On the other hand,

2.  Unbelievers refuse to listen to the apostles because don’t have the same spiritual father.  The last part of verse 6 reads, “But whoever is not from God does not listen to us.”  This too should not surprise us.  I have tried to witness to many cultists over the years, and usually it’s like speaking to a brick wall.  Especially is that true if that person is on a mission of his own.  In fact, I have never heard of a cultist knocking on a Christian’s door and being converted to faith in Christ in the process.  But I believe it was Walter Martin who said you’ve probably never heard of a vacuum salesman going to a person’s house and buying their vacuum cleaner.  So maybe that shouldn’t surprise us. 

I do not say that to discourage you from witnessing to those entrapped by the cults, but you have to pick your times to witness to them.  When they are knocking at your door is not the time.  After building friendships with them as neighbors is the time.

Conclusion:  The battle facing the Church is not simply between truth and falsehood but between the Spirit of truth and the spirit of falsehood.  We must move beyond our rational, theological, and interpretive arguments and discern the spiritual source behind false teaching.  You can win every argument in the book with a cult missionary, but because he has surrendered to the forces of spiritual evil, he will not acknowledge the truth.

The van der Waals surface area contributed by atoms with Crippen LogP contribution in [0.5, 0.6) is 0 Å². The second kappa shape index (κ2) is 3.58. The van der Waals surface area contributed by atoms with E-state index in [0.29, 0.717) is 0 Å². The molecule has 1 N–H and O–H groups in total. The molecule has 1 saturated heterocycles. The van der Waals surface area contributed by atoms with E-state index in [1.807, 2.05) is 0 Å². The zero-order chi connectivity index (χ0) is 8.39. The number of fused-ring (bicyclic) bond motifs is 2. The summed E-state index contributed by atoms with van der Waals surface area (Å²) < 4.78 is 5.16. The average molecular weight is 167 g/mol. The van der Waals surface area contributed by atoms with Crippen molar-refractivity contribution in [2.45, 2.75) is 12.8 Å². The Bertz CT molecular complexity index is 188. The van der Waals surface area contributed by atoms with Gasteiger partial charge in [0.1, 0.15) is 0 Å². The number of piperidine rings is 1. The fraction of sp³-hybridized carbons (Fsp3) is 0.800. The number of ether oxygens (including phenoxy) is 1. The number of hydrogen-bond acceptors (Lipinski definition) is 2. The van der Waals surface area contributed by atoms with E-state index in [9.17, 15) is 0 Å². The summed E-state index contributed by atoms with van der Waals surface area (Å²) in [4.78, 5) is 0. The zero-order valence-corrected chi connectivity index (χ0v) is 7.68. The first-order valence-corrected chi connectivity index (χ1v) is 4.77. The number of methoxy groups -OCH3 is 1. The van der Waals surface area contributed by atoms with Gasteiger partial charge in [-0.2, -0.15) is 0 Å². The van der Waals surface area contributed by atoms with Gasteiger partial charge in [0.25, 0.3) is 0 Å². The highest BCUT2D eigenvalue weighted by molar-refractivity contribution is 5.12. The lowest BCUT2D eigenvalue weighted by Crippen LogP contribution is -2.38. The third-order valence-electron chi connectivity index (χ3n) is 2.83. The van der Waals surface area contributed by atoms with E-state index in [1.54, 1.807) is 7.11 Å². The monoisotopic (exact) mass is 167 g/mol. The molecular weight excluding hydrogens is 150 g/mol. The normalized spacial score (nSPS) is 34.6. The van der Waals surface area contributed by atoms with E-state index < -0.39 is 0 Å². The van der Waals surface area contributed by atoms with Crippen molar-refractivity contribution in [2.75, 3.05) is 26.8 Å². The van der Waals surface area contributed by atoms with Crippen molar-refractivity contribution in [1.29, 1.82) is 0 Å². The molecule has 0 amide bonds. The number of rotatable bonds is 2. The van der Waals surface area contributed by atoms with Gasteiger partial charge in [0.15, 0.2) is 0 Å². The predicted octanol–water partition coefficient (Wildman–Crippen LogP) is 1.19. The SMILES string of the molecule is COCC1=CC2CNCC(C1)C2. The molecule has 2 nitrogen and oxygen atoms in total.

That’s true, also, friends, of those who aren’t cultists but just ordinary unbelievers.  You can argue till you’re blue in the face, but until the Spirit of God convicts them of their sin and of their need for a Savior, all your arguing and all your witnessing will be in vain.  Let’s not get discouraged, however, and quit witnessing, for our witness may be just the thing the Spirit uses to reach their hearts.

Let me close with a verse that is familiar to many of you:  Eph. 6:12:  “For our struggle is not against flesh and blood, but against the rulers, against the authorities, against the powers of this dark world and against the spiritual forces of evil in the heavenly realms.  Therefore, put on the full armor of God, so that when the day of evil comes, you may be able to stand your ground, and after you have done everything, to stand.”

DATE: November 26, 1989


False teachers



Holy Spirit

[i] C. S. Lewis, Mere Christianity.